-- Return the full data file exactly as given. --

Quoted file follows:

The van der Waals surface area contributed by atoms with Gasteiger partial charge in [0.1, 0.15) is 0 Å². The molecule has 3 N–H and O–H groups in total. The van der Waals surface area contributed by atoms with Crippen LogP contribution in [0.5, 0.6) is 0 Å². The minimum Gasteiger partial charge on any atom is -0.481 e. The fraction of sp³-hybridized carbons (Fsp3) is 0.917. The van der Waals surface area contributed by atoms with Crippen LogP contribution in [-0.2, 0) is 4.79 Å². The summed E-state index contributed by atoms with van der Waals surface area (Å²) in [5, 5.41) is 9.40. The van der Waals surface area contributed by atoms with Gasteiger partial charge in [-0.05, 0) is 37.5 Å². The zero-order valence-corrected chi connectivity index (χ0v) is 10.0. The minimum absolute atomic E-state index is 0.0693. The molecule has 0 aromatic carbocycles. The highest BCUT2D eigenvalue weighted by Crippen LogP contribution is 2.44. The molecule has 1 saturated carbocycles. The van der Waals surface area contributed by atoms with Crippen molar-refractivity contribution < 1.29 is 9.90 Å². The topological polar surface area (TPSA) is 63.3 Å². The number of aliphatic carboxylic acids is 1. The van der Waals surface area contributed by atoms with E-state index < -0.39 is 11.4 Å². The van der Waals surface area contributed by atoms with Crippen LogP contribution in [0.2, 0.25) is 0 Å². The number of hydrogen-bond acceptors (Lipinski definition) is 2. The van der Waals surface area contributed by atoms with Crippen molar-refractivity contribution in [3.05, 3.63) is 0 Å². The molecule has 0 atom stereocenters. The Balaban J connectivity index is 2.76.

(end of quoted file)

The van der Waals surface area contributed by atoms with Gasteiger partial charge in [0.1, 0.15) is 0 Å². The molecule has 3 N–H and O–H groups in total. The van der Waals surface area contributed by atoms with Crippen LogP contribution in [0.5, 0.6) is 0 Å². The minimum Gasteiger partial charge on any atom is -0.481 e. The fraction of sp³-hybridized carbons (Fsp3) is 0.917. The van der Waals surface area contributed by atoms with Crippen LogP contribution in [-0.2, 0) is 4.79 Å². The summed E-state index contributed by atoms with van der Waals surface area (Å²) in [5, 5.41) is 9.40. The van der Waals surface area contributed by atoms with Gasteiger partial charge in [-0.05, 0) is 37.5 Å². The zero-order valence-corrected chi connectivity index (χ0v) is 10.0. The minimum absolute atomic E-state index is 0.0693. The molecule has 0 aromatic carbocycles. The highest BCUT2D eigenvalue weighted by Crippen LogP contribution is 2.44. The molecule has 1 saturated carbocycles. The van der Waals surface area contributed by atoms with Crippen molar-refractivity contribution < 1.29 is 9.90 Å². The topological polar surface area (TPSA) is 63.3 Å². The number of aliphatic carboxylic acids is 1. The van der Waals surface area contributed by atoms with E-state index < -0.39 is 11.4 Å². The van der Waals surface area contributed by atoms with Crippen LogP contribution in [0.2, 0.25) is 0 Å². The number of hydrogen-bond acceptors (Lipinski definition) is 2. The van der Waals surface area contributed by atoms with Crippen molar-refractivity contribution in [3.05, 3.63) is 0 Å². The molecule has 0 atom stereocenters. The Balaban J connectivity index is 2.76.